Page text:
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Germany's Constitutional Court gave a green light on Wednesday for the country to ratify the euro zone's new bailout fund and budget pact, but insisted the German parliament have veto powers over any future increases in the size of the fund.

The eagerly awaited verdict boosted global stocks and the euro currency as investors breathed a sigh of relief that the euro zone's rescue fund for nations in crisis could soon take effect after months of delay.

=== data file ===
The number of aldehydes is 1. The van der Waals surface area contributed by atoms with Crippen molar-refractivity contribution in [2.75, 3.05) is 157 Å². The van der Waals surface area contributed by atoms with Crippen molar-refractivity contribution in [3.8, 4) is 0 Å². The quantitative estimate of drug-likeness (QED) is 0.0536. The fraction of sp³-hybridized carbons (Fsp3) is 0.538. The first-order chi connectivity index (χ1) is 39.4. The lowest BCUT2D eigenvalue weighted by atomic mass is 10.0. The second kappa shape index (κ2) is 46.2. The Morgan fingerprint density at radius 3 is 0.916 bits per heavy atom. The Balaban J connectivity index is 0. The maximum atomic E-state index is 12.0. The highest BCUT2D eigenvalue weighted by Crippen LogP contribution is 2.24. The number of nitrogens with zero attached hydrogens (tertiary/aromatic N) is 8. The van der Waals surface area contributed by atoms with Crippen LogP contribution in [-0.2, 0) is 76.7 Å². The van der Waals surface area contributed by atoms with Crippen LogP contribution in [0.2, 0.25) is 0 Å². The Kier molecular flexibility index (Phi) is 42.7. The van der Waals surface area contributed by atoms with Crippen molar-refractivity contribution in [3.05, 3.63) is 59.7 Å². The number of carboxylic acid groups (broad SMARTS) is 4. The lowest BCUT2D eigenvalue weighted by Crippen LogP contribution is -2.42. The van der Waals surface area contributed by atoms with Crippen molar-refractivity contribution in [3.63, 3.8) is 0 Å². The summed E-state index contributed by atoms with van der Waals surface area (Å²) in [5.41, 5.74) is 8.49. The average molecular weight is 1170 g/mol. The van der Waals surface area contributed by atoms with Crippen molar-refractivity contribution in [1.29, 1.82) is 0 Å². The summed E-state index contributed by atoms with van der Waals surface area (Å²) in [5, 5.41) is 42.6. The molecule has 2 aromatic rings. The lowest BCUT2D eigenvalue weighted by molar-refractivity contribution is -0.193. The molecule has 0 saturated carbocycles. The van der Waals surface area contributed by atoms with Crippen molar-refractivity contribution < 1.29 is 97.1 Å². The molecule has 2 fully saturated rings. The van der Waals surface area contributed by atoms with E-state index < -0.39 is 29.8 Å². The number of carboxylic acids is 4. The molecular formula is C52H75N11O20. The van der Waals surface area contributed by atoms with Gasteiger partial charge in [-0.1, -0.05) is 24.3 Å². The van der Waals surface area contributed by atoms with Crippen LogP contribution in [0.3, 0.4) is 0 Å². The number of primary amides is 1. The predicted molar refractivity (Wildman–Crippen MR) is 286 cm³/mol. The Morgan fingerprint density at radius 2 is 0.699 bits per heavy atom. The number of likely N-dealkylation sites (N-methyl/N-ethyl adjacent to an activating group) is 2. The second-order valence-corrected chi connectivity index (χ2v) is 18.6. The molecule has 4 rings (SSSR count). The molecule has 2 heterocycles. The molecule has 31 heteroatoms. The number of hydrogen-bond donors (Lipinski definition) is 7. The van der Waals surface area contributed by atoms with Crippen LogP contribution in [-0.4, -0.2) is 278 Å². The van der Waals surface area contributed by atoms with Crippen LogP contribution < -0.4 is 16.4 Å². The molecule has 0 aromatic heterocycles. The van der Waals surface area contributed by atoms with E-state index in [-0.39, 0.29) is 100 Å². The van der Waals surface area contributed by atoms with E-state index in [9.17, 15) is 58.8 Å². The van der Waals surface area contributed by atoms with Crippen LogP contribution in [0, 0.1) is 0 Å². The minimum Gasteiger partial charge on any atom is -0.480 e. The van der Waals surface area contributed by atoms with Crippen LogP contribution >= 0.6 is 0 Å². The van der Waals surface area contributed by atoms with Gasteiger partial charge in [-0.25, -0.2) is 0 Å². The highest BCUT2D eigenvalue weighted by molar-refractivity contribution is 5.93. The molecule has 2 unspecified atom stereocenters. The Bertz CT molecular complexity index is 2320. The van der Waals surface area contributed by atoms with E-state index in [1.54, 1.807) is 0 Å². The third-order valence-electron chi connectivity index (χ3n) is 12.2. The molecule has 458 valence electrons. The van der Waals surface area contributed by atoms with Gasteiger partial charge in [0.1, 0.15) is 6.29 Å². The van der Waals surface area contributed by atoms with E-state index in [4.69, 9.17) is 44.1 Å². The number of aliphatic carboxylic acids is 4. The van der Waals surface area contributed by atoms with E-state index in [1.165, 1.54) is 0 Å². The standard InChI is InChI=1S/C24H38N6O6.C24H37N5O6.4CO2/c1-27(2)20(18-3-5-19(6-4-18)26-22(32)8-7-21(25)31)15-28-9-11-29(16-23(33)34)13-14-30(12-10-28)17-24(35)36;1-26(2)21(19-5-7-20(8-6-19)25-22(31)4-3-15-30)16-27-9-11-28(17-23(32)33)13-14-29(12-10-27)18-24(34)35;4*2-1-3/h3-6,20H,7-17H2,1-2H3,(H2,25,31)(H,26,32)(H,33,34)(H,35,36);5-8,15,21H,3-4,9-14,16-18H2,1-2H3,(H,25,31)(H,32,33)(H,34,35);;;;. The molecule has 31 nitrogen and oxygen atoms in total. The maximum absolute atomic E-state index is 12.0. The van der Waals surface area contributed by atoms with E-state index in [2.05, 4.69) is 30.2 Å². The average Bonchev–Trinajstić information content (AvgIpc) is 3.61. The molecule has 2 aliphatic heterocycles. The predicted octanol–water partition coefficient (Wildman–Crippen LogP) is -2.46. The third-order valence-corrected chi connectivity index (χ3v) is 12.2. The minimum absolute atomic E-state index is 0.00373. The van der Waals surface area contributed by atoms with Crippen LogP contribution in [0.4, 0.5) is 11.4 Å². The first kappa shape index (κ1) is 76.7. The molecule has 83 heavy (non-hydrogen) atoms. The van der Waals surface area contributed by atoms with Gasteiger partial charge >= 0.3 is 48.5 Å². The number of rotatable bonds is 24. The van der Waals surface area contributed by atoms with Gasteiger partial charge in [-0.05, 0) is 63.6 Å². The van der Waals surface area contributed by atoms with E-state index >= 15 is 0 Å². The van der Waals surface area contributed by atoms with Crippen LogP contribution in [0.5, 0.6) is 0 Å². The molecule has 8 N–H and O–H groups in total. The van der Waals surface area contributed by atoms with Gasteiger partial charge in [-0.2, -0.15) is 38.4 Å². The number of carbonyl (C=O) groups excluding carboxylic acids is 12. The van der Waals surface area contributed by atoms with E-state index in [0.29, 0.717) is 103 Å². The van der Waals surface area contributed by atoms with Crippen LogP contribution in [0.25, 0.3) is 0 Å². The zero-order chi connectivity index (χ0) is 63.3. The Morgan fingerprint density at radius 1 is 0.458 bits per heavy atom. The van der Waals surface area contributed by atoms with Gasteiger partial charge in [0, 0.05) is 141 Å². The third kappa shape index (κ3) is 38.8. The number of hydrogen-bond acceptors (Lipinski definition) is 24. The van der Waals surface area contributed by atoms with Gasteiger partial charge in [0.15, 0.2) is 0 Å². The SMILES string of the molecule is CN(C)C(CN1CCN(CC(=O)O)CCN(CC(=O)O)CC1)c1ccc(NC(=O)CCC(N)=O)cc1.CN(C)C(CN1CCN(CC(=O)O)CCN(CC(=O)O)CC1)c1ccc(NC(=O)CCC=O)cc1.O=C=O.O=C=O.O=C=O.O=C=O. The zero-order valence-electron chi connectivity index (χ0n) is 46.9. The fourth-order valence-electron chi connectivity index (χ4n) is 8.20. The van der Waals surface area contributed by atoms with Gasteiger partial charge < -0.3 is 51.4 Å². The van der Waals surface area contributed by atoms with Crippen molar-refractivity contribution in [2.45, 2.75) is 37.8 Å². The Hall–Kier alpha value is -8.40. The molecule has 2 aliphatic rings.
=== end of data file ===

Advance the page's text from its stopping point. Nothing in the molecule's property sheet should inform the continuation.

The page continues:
Germany is the only country in the 17-nation euro zone that has yet to ratify the European Stability Mechanism (ESM), which is meant to erect a 700 billion-euro firewall against the spread of the three-year-old sovereign debt crisis.

"This is a good day for Germany and a good day for Europe," German Chancellor Angela Merkel said in a speech to parliament.

It said German liability in the rescue fund must be limited to 190 billion euros, the share set out in the current ESM treaty, and that any increase in that amount would require prior approval by the Bundestag lower house of parliament.

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